top of page


by Wojtek Borowicz

I was waiting for her in a bar, with a familiar mix of feelings preceding a first date. Excitement for all the possibilities that open when you meet a new person with a tinge of anxiety about, well, all the possibilities that open when you meet a new person. When she arrived, we got our drinks and launched into idle chit-chat. Normally, after the first couple of minutes, nerves would have calmed down and I would settle into the flow of the conversation. I’d be the best version of myself. Nerdy, somewhat weird, occasionally impassioned, and on a good day even a little bit funny. Romance, however, requires a rhythm. You modulate your voice, land the punchlines, bounce stories back and forth. If you find the right wavelength, the tension starts building up. That night, however, cat got my tongue. Stories that used to make dates lean in with interest rang dull. Jokes that usually got laughs were followed by silence. If someone listened to that conversation, they probably wouldn’t have noticed much more than it being a bit stale. But when you are in a conversation, the perception of its flow is very different. Inside my head, I was laboriously constructing sentences and getting disappointed at how flat they fell. I wasn’t finding any rhythm.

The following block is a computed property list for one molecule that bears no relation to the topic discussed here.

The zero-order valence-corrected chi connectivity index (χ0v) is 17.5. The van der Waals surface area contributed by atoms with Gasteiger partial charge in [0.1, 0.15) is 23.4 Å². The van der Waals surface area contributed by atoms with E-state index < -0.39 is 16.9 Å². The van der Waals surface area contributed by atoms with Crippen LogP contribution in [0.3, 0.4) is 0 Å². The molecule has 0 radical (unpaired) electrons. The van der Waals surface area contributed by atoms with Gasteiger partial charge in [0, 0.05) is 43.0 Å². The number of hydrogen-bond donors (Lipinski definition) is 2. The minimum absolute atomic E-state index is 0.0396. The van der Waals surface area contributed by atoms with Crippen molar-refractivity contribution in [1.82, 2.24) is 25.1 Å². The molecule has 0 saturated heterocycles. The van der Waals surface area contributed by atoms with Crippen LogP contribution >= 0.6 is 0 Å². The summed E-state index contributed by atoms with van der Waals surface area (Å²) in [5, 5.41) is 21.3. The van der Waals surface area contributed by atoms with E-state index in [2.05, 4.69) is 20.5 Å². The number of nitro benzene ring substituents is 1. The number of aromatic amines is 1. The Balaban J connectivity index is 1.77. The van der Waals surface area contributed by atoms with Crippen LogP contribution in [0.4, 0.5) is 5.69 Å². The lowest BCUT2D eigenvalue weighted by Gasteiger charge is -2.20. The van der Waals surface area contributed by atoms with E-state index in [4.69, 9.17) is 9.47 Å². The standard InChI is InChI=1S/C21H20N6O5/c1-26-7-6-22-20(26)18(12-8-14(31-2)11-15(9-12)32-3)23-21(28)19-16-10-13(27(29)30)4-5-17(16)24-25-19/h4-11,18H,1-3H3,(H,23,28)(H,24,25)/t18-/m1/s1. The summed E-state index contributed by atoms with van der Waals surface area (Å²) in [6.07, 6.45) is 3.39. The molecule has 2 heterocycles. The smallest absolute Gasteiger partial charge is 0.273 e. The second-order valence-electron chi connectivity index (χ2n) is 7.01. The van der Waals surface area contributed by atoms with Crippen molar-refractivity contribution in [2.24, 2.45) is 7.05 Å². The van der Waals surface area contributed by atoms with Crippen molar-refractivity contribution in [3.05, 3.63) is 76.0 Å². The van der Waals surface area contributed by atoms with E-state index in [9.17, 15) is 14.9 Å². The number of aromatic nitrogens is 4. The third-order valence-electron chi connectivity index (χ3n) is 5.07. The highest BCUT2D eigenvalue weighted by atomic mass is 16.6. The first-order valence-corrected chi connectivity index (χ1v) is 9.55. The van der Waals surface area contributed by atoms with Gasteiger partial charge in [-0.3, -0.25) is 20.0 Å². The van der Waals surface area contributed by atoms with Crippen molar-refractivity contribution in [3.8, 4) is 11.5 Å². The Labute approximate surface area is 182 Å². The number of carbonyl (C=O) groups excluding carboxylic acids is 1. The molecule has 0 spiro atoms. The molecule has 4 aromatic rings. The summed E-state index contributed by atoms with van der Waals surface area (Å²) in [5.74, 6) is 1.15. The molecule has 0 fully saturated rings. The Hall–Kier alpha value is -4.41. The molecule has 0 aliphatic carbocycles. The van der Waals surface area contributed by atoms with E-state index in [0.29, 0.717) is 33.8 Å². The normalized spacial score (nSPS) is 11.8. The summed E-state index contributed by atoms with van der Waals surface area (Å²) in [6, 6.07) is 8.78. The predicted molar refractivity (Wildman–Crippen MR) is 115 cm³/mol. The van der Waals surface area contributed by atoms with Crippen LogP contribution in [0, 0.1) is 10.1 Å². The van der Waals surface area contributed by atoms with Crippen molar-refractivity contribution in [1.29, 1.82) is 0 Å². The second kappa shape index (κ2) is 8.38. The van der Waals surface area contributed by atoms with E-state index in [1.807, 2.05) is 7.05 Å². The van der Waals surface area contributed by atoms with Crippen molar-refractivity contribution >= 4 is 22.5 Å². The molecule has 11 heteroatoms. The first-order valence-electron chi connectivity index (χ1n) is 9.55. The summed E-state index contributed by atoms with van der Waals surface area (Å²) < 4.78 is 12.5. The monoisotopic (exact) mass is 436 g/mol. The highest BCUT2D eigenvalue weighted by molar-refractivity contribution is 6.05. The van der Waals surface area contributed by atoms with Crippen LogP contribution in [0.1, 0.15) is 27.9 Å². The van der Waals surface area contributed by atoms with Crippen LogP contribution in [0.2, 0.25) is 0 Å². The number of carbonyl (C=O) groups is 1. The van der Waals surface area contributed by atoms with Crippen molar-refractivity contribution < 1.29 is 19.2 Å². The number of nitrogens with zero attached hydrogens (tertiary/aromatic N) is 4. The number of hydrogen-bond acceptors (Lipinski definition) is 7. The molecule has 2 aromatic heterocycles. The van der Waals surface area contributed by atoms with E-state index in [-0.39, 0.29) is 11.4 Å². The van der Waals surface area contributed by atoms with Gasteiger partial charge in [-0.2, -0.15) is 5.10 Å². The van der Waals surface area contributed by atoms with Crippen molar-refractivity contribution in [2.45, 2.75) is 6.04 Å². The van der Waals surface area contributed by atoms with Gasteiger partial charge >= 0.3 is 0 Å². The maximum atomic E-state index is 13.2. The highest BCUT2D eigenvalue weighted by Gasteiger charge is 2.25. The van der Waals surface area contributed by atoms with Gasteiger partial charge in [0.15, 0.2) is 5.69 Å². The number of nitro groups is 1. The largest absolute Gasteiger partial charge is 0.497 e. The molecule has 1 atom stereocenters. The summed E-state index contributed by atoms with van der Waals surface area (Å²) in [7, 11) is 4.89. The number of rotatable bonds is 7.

That was the first time in ages I went on a date with someone speaking my native language.


When I left Poland in my early twenties, I was still relatively inexperienced in dating and relationships. Awkward nerds with whom Mother Nature was rather stingy when granting attributes of physical attractiveness tend to be late bloomers. After I moved to Ireland for work, I didn’t know anyone around here so I signed up for dating apps with a goal of establishing some sort of a social life in my new home. Dating strangers was mostly new to me and dating in a foreign language was a completely uncharted land. I was already speaking decent English but my fluency in romance was lacking, to say the least. Step by step and night out by night out, there was progress.


Several years have passed since. A shy, lanky guy with a weird accent, a tendency for run-on sentences, and excessive nostalgia for video games from the 90’s isn’t every woman’s dream come true but there are more who find this aesthetic appealing than I imagined in my early adulthood. Over time, I learned to play to my strengths. I’m a good conversationalist. I talk, ask questions, listen, make jokes, and it’s usually good fun for both people. I have established some fluency.


It had been several years of dating and relationships exclusively in English until that night last year. Lockdowns eased and I was visiting home for the first time since the pandemic broke out. I opened Tinder, got a match, and we started chatting. Texting, however, is easy. You have emoji, spellcheck, and, above all, you have time. You can rewrite messages as many times as you need to make them smooth and witty. Speech robs you of that comfort. In person, you have to rely on whatever amount of charm you can muster.